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The Gentle Author’s Dead Pubs Crawl

November 2, 2018
by the gentle author

As the darkness closes in, it delights me to go on a dead pubs crawl around Spitalfields and beyond, paying my respects at former hostelries and listening for the clinking glasses of the phantom regulars. In recent years, The Well & Bucket and The Crown & Shuttle have returned to vibrant life, convincing resurrections long after I had given up hope – which permits me to believe there may still be the possibility of life after death for other lost pubs in the neighbourhood.

The Ship & Blue Ball, Boundary Passage, where they planned the Great Train Robbery (1851-1994)

The Frying Pan, Brick Lane (1805-1991)

The Crown, Bethnal Green Rd (1869-1922)

The Britannia, Chilton St (1861-2000)

The Laurel Tree, Brick Lane (1813-1983)

The Well & Bucket, Bethnal Green Rd (1861-1989 & resurrected in 2013)

The Dolphin, Redchurch St (1835-2002)

The Jolly Butchers, Brick Lane (1839- 1987)

Seven Stars, Brick Lane (1711-2002)

The Duke of Wellington, Toynbee St (1851-2018)

The Queen’s Head, Fashion St (1825-1936)

The Crown & Shuttle, Shoreditch High St (1861-2001 & resurrected in 2013)

Sir Robert Peel, Bishopsgate Without (1871-1957)

The Queen Victoria, Barnet Grove (1856-1993)

The Grave Maurice, Whitechapel Rd (1723-2010)

The Lord Napier, Whitechapel Rd (1878-1983)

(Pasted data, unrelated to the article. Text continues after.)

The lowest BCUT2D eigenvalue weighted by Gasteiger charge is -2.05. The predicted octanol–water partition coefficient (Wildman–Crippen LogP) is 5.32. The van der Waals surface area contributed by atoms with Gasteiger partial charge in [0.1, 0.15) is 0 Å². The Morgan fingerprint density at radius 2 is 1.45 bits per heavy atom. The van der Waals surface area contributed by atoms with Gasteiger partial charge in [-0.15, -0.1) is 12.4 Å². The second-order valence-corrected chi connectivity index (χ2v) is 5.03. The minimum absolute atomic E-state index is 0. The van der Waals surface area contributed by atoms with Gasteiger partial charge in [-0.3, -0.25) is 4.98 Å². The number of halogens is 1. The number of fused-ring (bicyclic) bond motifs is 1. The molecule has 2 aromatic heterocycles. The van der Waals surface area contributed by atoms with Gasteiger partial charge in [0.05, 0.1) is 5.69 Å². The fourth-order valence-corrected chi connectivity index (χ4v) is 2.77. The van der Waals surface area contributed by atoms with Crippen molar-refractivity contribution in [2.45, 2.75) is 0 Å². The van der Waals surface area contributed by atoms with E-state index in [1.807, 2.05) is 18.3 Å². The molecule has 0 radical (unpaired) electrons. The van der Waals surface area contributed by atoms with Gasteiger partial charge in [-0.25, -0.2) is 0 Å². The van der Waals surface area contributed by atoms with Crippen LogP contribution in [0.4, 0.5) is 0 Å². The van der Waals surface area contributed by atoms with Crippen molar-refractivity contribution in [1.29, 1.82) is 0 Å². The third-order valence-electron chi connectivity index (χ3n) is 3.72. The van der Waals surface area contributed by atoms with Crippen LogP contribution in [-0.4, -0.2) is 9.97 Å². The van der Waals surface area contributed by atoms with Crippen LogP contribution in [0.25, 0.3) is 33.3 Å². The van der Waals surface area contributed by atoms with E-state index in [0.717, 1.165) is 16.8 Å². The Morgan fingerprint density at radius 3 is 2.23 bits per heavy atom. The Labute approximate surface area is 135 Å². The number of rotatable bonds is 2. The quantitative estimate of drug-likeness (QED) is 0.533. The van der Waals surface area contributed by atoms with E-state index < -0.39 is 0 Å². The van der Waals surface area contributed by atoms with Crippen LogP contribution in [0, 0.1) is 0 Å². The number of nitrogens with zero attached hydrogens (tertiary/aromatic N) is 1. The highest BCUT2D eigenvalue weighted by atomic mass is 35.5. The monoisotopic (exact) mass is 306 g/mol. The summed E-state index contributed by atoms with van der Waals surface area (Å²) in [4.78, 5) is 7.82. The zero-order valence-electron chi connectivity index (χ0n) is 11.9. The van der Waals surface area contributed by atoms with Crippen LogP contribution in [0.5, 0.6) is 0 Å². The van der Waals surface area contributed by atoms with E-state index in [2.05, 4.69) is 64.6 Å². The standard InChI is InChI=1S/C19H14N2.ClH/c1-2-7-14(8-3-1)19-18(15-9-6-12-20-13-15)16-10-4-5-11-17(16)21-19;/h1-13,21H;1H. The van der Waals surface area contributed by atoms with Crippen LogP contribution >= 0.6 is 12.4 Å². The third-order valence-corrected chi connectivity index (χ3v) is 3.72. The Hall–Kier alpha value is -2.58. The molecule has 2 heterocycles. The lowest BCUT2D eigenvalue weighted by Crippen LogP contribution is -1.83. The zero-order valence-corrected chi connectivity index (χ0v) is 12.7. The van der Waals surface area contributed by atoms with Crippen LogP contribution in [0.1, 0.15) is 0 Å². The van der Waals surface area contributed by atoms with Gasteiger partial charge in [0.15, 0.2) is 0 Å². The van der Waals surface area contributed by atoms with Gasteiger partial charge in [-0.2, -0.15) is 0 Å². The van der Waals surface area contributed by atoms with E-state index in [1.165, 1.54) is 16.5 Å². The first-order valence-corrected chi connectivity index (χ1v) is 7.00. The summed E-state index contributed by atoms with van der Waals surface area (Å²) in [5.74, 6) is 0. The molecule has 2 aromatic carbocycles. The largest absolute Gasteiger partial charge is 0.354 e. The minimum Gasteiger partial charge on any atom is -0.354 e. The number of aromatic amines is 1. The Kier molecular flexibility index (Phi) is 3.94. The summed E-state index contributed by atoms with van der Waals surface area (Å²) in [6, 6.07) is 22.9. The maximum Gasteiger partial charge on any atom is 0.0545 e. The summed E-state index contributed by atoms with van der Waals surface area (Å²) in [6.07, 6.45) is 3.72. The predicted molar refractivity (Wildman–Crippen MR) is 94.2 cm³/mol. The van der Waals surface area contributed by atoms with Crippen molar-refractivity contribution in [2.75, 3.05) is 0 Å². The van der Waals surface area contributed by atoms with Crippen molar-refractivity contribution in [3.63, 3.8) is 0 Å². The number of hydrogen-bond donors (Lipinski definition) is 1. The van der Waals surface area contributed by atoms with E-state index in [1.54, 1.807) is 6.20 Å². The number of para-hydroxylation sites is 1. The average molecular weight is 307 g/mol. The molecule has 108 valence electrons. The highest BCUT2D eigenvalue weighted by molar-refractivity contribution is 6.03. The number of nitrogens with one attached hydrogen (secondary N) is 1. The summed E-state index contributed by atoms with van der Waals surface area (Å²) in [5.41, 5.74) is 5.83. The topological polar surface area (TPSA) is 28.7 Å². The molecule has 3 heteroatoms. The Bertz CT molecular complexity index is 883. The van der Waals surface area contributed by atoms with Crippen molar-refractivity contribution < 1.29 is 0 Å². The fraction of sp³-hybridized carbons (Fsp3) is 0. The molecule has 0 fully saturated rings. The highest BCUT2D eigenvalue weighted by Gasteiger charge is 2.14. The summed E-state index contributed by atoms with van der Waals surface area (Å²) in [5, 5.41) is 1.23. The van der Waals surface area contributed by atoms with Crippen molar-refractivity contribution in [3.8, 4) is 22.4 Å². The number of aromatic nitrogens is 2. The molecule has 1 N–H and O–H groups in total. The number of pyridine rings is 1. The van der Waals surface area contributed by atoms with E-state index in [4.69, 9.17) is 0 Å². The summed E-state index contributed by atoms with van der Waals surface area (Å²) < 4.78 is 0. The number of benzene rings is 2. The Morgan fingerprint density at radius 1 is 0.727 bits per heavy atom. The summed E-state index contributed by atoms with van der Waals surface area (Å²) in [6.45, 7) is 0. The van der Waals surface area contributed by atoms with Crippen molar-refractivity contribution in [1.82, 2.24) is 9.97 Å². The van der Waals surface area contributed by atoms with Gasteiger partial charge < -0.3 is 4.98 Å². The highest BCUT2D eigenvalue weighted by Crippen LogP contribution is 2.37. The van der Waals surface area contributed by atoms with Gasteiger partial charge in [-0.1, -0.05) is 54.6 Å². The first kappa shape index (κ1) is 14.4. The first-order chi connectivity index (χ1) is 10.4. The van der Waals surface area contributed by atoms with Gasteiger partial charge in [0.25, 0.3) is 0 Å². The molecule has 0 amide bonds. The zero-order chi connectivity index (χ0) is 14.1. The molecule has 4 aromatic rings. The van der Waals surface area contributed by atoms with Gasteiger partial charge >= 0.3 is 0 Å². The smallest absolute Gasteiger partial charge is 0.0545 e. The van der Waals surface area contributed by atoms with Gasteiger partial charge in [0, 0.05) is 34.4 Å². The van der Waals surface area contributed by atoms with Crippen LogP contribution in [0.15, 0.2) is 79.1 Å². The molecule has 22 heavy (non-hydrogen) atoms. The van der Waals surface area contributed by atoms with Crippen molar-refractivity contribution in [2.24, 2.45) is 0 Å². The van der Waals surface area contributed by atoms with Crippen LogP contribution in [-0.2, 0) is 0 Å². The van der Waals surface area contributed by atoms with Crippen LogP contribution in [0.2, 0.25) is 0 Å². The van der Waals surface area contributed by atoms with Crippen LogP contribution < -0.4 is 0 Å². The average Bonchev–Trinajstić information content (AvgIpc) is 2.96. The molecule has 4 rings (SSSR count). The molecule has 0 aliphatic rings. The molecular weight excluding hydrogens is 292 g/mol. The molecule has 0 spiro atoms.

The Black Bull, Whitechapel Rd (1812-2006)

The Ship, Bethnal Green Rd (1856-2000)

The Artichoke, Jubilee St (1847-2001)

Lord Nelson, Buross St (1869-2005)

Mackworth Arms, Commercial Rd (1858-1984)

Kinder Arms, Little Turner St (1839-1904)

The Crown & Dolphin, Cannon St Row (1851-2002)

The Old Rose, The Highway (1839-2007)

The Whitechapel Bell Foundry was a coaching inn called The Artichoke prior to 1738

You may also like to take a look at

The Alphabet of Lost Pubs A-C

The Alphabet of Lost Pubs D-G

The Alphabet of Lost Pubs H-L

The Alphabet of Lost Pubs M-P

The Alphabet of Lost Pubs Q-R

The Alphabet of Lost Pubs S-T

The Alphabet of Lost Pubs U-Z

13 Responses leave one →
  1. November 2, 2018

    Dead Pubs Night Crawl! Wonderful!

  2. Ian permalink
    November 2, 2018

    The well and Bucket had a U shaped passage that ran from the cellar, out under the footway where it turned almost back on itself into a small underground room. The roof was held up by riveted iron beams with brickwork arches between them. I was one of two engineers checking out basements for pre-existing damage along BG Road prior to a proposed road reconstruction. The roof was in a dangerous state, you could pull pieces of the iron beams with bare hands, so I believe it was pumped full of concrete to make it safe and so that the footway didn’t collapse.

  3. Di Corry permalink
    November 2, 2018

    Some familiar places and lingering memories amongst these photographs ……….

  4. J Parham permalink
    November 2, 2018

    And not forgetting The Queen’s Head, known locally for many years as George the Pole’s and now a part of Tayab’s on Fieldgate Street. The Britannia near by the Old Town Hall on Cable Street, and The Old Red Lion just a couple doors eastward from the former Black Bull on Whitechapel Road.

  5. November 2, 2018

    Such vicarious pleasure in seeing these. with a strong dose of regret at their passing. I was amazed by the long tenures of some of these old buildings.
    Thank you.

  6. Paul Loften permalink
    November 2, 2018